“The kingdom does not accept any form of interference in its internal affairs and rejects… the attack on the independence of its justice system,” the Saudi ambassador to Ottawa, Naif Bin Bandir Al-Sudairy, said in a letter sent last month and made public Wednesday.
It was sent to both governments of Canada and Quebec, which have granted asylum to Badawi’s wife Ensaf Haidar and their three children.
Quebec’s Immigration Minister Kathleen Weil said on Wednesday that her government would “continue its defense of Mr. Badawi,” saying this was a “clear case of human rights violation.”
Badawi received the first 50 lashes of his sentence outside a mosque in the Red Sea city of Jeddah on January 9, and subsequent rounds of punishment were postponed on medical grounds.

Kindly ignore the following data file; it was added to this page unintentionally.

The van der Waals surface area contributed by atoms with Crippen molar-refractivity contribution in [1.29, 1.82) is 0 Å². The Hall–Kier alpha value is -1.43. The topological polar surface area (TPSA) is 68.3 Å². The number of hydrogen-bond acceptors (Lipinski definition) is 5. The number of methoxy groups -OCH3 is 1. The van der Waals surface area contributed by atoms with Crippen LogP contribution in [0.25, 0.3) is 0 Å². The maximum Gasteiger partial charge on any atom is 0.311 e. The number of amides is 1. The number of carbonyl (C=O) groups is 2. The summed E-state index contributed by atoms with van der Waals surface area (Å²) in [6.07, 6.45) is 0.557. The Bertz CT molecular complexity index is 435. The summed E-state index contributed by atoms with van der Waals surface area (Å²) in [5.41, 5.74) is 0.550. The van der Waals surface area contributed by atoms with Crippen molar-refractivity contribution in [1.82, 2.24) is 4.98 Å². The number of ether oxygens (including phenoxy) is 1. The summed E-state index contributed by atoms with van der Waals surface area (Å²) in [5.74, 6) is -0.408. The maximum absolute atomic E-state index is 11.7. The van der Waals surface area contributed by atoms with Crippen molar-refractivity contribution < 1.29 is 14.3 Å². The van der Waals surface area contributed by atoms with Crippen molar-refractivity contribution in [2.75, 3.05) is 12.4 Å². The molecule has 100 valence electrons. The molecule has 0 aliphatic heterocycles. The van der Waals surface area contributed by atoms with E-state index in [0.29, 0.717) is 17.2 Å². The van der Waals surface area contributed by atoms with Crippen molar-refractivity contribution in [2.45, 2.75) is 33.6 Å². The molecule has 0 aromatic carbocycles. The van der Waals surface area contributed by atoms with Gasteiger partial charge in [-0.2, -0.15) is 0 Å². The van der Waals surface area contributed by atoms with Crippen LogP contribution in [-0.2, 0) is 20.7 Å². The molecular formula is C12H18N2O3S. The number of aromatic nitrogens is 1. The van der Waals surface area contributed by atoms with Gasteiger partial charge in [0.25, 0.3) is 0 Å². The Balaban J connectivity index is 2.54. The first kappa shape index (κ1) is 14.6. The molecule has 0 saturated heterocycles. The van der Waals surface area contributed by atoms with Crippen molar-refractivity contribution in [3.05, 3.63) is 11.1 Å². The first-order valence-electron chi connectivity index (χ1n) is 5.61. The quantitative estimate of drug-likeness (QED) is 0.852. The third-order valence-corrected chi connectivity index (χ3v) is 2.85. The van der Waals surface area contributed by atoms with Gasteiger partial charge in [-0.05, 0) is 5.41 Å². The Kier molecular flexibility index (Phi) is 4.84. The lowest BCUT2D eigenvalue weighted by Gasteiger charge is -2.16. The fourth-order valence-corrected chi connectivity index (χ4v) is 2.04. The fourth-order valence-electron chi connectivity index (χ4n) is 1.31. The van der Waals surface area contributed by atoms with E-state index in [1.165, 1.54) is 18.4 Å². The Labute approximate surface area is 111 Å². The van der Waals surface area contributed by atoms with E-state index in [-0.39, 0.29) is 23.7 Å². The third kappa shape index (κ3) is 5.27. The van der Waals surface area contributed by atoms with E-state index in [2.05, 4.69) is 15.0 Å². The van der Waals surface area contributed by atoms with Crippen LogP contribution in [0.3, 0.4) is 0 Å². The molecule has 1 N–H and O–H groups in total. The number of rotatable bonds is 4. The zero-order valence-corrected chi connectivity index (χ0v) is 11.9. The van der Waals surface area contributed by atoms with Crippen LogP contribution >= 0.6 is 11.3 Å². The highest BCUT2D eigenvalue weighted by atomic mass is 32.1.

The 31-year-old’s case has sparked worldwide outrage and criticism from the United Nations, United States, the European Union, Canada and others.
In February, Quebec’s legislature passed a unanimous motion calling for Badawi’s release.
The Saudi letter, which echoed a March 7 statement by the kingdom’s foreign ministry, also expresses its “strong surprise and dismay at what is being said in some of the media.”
Saudi Arabia, it went on to say, “regrets these media outlets’ attacks against the kingdom and its judiciary.” -AFP